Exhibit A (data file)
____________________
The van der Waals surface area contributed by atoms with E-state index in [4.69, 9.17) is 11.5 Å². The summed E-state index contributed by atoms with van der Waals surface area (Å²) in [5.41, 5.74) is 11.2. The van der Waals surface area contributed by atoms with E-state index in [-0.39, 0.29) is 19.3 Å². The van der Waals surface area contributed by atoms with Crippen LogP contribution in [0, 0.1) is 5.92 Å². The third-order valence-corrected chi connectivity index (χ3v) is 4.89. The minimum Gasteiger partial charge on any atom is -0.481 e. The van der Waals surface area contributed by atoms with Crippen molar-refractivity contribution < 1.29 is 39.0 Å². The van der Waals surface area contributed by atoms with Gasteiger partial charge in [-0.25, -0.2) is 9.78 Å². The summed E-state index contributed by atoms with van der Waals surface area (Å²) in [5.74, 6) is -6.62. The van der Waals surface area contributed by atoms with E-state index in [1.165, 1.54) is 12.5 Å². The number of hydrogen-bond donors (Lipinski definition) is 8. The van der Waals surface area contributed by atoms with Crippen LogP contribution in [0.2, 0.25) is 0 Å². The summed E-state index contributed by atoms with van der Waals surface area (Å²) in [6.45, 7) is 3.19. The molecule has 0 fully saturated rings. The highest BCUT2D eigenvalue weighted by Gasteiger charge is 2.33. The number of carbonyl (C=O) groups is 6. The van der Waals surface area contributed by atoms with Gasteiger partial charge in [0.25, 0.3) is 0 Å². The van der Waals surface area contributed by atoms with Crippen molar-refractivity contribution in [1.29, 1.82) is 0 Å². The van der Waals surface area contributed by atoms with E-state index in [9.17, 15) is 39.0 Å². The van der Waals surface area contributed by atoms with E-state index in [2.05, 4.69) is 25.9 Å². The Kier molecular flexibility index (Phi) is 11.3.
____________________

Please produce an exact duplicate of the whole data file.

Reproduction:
The van der Waals surface area contributed by atoms with E-state index in [4.69, 9.17) is 11.5 Å². The summed E-state index contributed by atoms with van der Waals surface area (Å²) in [5.41, 5.74) is 11.2. The van der Waals surface area contributed by atoms with E-state index in [-0.39, 0.29) is 19.3 Å². The van der Waals surface area contributed by atoms with Crippen LogP contribution in [0, 0.1) is 5.92 Å². The third-order valence-corrected chi connectivity index (χ3v) is 4.89. The minimum Gasteiger partial charge on any atom is -0.481 e. The van der Waals surface area contributed by atoms with Crippen molar-refractivity contribution < 1.29 is 39.0 Å². The van der Waals surface area contributed by atoms with Gasteiger partial charge in [-0.25, -0.2) is 9.78 Å². The summed E-state index contributed by atoms with van der Waals surface area (Å²) in [5.74, 6) is -6.62. The van der Waals surface area contributed by atoms with E-state index in [1.165, 1.54) is 12.5 Å². The number of hydrogen-bond donors (Lipinski definition) is 8. The van der Waals surface area contributed by atoms with Crippen LogP contribution in [0.2, 0.25) is 0 Å². The summed E-state index contributed by atoms with van der Waals surface area (Å²) in [6.45, 7) is 3.19. The molecule has 0 fully saturated rings. The highest BCUT2D eigenvalue weighted by Gasteiger charge is 2.33. The number of carbonyl (C=O) groups is 6. The van der Waals surface area contributed by atoms with Gasteiger partial charge in [0.25, 0.3) is 0 Å². The van der Waals surface area contributed by atoms with Crippen molar-refractivity contribution in [1.29, 1.82) is 0 Å². The van der Waals surface area contributed by atoms with E-state index in [9.17, 15) is 39.0 Å². The van der Waals surface area contributed by atoms with E-state index in [2.05, 4.69) is 25.9 Å². The Kier molecular flexibility index (Phi) is 11.3.